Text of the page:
Video Presentation: Laparoscopic Choledochoduodenostomy

Jennifer L Salluzzo, MD1, Stephanie G Wood, MD2, Kurt E Roberts, MD1, Geoffrey S Nadzam, MD1, Matthew O Hubbard, MD1, Saber Ghiassi, MD1, Andrew J Duffy, MD1. 1Yale University School of Medicine, 2Yale-New Haven Hospital

Patients with common bile duct (CBD) stones who have undergone laparoscopic Roux-en-y gastric bypass for morbid obesity pose a challenge for physicians. Traditional ERCP is not possible for retrieval of stones and/or sphincterotomy as the CBD is no longer accessible via EGD. Other potential treatment options include lap-assisted trans-gastric ERCP through the gastric remnant and percutaneous transhepatic cholangiography (PTC) with biliary drainage. These procedures may not be successful in a single attempt and patients are still at risk for CBD obstruction again in the future.

We present a case of a 74 year old female with a history of end stage renal disease on hemodialysis that had a laparoscopic Roux-en-y gastric bypass in 2005 and laparoscopic cholecystectomy in 2010. She presented after her second episode of cholangitis and was found to have multiple CBD stones on MRCP. These were presumed to be primary CBD stones given the time since her cholecystectomy, and therefore, future stone formation was a concern. The consulting gastroenterologists felt she would also require multiple attempts at ERCP to clear her duct with the number of stones present. This would mean several trips to the operating room for lap assisted ERCP or placement of a gastrostomy tube through the remnant for repeat access. She had an extensive medical history and was on several medications and was not an ideal candidate for multiple invasive interventions. A laparoscopic CBD exploration with bypass of the distal CBD would address these concerns and minimize the number of invasive procedures for this patient.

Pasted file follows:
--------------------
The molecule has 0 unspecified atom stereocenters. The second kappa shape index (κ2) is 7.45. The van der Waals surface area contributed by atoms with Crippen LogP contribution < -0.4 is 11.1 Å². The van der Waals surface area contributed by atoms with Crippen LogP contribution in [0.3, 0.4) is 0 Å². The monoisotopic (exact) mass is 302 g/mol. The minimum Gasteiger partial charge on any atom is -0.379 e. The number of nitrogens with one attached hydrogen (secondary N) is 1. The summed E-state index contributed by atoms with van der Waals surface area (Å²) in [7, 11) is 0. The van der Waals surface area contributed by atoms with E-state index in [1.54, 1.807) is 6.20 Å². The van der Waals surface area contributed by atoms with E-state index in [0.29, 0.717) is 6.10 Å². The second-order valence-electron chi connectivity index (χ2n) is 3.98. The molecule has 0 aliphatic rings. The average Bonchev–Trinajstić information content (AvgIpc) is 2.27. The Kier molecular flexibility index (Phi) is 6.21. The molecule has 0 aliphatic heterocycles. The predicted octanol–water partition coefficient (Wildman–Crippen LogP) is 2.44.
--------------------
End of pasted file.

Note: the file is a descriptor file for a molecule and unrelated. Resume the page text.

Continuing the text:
We reviewed the MRI/MRCP and the patient had optimal anatomy for a laparoscopic choledochoduodenostomy. She had a dilated CBD to 1.5cm that abutted the first portion of the duodenum. She was optimized medically and taken to the OR for laparoscopic CBD exploration and choledochoscopy, with removal of several cholesterol-type stones until the duct was clear. This was followed by a single layer anastomosis between the anterior walls of the CBD and duodenum with interrupted non-absorbable suture. A drain was left anterior to the anastomosis. The patient did well post-operatively without complication.

Laparoscopic choledochoduodenostomy is a safe and effective way to provide permanent biliary drainage in the setting of CBD obstruction from stones. It should be considered in gastric bypass patients with CBD stones that are unlikely to be cleared in a single attempt via trans-gastric ERCP or PTC.

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